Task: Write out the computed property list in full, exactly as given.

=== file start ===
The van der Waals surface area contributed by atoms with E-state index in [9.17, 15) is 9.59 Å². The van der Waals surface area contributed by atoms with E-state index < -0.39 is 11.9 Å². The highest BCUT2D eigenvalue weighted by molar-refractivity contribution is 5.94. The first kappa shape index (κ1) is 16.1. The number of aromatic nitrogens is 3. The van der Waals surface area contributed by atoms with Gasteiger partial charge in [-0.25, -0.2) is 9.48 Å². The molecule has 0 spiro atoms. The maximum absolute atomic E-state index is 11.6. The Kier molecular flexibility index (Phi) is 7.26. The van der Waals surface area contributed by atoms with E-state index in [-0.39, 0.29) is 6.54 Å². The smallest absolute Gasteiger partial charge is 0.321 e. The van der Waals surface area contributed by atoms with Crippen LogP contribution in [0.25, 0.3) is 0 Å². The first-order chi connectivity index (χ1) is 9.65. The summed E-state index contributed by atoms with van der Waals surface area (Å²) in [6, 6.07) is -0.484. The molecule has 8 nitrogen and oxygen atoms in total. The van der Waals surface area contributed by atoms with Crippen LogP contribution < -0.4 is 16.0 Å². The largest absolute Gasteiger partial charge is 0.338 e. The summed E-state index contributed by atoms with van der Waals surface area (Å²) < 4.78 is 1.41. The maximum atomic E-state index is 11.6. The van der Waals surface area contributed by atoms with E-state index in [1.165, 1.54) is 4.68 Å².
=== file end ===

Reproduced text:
The van der Waals surface area contributed by atoms with E-state index in [9.17, 15) is 9.59 Å². The van der Waals surface area contributed by atoms with E-state index < -0.39 is 11.9 Å². The highest BCUT2D eigenvalue weighted by molar-refractivity contribution is 5.94. The first kappa shape index (κ1) is 16.1. The number of aromatic nitrogens is 3. The van der Waals surface area contributed by atoms with Gasteiger partial charge in [-0.25, -0.2) is 9.48 Å². The molecule has 0 spiro atoms. The maximum absolute atomic E-state index is 11.6. The Kier molecular flexibility index (Phi) is 7.26. The van der Waals surface area contributed by atoms with E-state index in [-0.39, 0.29) is 6.54 Å². The smallest absolute Gasteiger partial charge is 0.321 e. The van der Waals surface area contributed by atoms with Crippen LogP contribution in [0.25, 0.3) is 0 Å². The first-order chi connectivity index (χ1) is 9.65. The summed E-state index contributed by atoms with van der Waals surface area (Å²) in [6, 6.07) is -0.484. The molecule has 8 nitrogen and oxygen atoms in total. The van der Waals surface area contributed by atoms with Crippen LogP contribution < -0.4 is 16.0 Å². The largest absolute Gasteiger partial charge is 0.338 e. The summed E-state index contributed by atoms with van der Waals surface area (Å²) < 4.78 is 1.41. The maximum atomic E-state index is 11.6. The van der Waals surface area contributed by atoms with E-state index in [1.165, 1.54) is 4.68 Å².